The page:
6. The South''s violent history of slavery, war, and racial hatred is the unstated background for this story. How does Gibbons make us aware of its silent presence? To what degree is Ellen herself aware of it? Is the contemporary black experience as she observes it still based upon the fact of slavery, paid or unpaid? What is Ellen''s way of personally coping with this tragic history?

7. The judge who awarded Ellen''s custody to her grandmother expresses the common idea that a child should be with her own family, but Ellen objects. "What do you do when the judge talks about the family society''s cornerstone but you know yours was never a Roman pillar but is and always has been a crumbly old brick?" [p. 56] she asks herself. Does Gibbons imply that a child''s being with its biological family is not, after all, that important? Which is more important, the family you choose or the family you are born into?

8. Ellen does not believe in the church''s version of God. "Chickenshit is what I would say" [p. 96], she says of Nadine''s version of Heaven. But she does have her own version of God, and speaks to him on occasion. What sort of relationship does she have with the deity? What kind of deity is he--fair or strict? Accessible or inaccessible? Forgiving or unforgiving? How much of his character derives from the traditional God about whom the church has taught her?

9. The society around Ellen--particularly her mother''s family--tries to make her feel guilty about many of her actions, even, in the case of her mama''s mama, about her very existence. To what degree does Ellen share the feeling that she herself is guilty? Are the acts she feels guilty about the same ones she is blamed for by the people around her? She seems deeply concerned with the idea of personal atonement. What are her feelings about atonement and how does she herself atone by the end of the novel?

10. Money and the good and bad effects of having it or not having it are a recurring issue in Ellen Foster. Ellen baldly states, "All I really cared about accumulating was money. I saved a bundle" [p. 61]. In the book, economic status is often integrated into character descriptions or included in the rationale for characters'' actions. How does Gibbons depict money as a force in people''s lives? Is money, in and of itself, deemed to be either good or evil?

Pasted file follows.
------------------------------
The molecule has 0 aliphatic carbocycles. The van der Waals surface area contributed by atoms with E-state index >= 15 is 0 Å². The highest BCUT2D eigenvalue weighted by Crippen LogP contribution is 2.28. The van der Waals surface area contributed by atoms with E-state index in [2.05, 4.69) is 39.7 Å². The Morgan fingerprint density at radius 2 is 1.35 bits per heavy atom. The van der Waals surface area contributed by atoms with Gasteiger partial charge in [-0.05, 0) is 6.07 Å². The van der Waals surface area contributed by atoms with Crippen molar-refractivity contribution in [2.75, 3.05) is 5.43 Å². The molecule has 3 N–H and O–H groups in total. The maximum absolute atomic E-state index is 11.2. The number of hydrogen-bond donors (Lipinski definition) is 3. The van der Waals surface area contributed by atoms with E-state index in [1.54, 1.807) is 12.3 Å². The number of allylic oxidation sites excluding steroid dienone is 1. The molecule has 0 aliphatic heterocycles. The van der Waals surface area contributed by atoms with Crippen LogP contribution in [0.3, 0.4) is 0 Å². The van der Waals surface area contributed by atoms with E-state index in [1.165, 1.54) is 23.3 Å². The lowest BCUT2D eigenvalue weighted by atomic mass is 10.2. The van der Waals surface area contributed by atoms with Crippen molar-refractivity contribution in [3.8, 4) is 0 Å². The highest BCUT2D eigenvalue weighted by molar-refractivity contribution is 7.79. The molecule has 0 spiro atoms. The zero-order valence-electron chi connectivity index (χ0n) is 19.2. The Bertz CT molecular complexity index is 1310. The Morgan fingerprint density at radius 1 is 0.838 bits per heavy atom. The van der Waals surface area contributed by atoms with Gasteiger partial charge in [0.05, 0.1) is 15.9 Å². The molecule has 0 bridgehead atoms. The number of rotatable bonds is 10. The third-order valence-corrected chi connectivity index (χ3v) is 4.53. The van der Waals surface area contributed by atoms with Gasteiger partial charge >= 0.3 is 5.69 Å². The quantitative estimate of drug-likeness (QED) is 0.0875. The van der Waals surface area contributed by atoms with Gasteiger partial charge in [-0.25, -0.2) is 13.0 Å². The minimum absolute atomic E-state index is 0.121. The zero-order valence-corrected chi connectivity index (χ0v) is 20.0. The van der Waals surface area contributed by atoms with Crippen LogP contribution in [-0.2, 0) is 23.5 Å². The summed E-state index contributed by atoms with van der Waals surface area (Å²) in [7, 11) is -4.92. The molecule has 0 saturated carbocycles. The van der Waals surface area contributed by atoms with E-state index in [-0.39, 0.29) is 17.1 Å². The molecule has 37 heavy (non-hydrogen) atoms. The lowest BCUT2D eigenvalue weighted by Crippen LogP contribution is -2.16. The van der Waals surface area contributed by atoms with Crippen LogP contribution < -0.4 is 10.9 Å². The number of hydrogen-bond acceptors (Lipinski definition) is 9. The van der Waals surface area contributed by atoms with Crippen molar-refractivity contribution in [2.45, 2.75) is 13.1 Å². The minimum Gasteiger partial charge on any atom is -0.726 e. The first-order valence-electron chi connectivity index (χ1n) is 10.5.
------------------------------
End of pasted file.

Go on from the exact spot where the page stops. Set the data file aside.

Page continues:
11. In Ellen Foster, Kaye Gibbons has chosen not to use quotation marks for dialogue. Look at passages like the ones on pages 32; 47 and 48; and 1

12. How do you know who is speaking? Are we listening only to Ellen, or listening in on a private conversation? How does the author''s decision not to use quotation marks affect the reading experience?

12. "Dora, let me tell you a thing or two," Ellen says. "There is no Santa Claus" [p. 107]. Yet, on Christmas Eve, Ellen longs to hear something landing on the roof. Having been deprived of her own childhood illusions, she hates Dora for retaining all of hers, but in spite of Starletta''s happy Christmas and her toys, Ellen does not hate Starletta. What is the difference between Dora''s and Starletta''s innocent belief in Santa Claus? What does the Christmas scene as a whole say about the characters of Dora and Nadine? What does it say about family, childhood, innocence, and celebration?

13. What does Ellen''s encounter with the school psychiatrist tell us about Ellen? What does it tell us about the psychiatrist and the kind of therapy he practices? How effective is the therapy as a tool for dealing with children like Ellen? Is it the psychiatrist''s personal defects that keep it from working with Ellen, or would it be equally ineffective no matter who the practitioner was?

14. Two of the primary metaphors that recur throughout the novel are the magician and the microscope. What do you think each symbolizes? Who is the magician? How do his "appearances" after the deaths of Ellen''s mother and father affect her internalization of the events? Why does the novel''s diction change so markedly during these passages?

15. Why has Gibbons chosen the quotation from Emerson''s Self-Reliance to begin her novel? How does the quotation relate to the text, to the character of Ellen, and to Gibbons''s stated and implied themes? What has the novel itself to say about the attribute of self-reliance? Do you find that the novel''s focus upon that quality places it within a particular tradition of American literature? What other American novels does Ellen Foster echo? If you have read Mark Twain''s Huckleberry Finn, can you compare the two novels? Would it be fair to say that Ellen Foster is a female version of that very masculine story? How does the concept of "self-reliance" mold both books?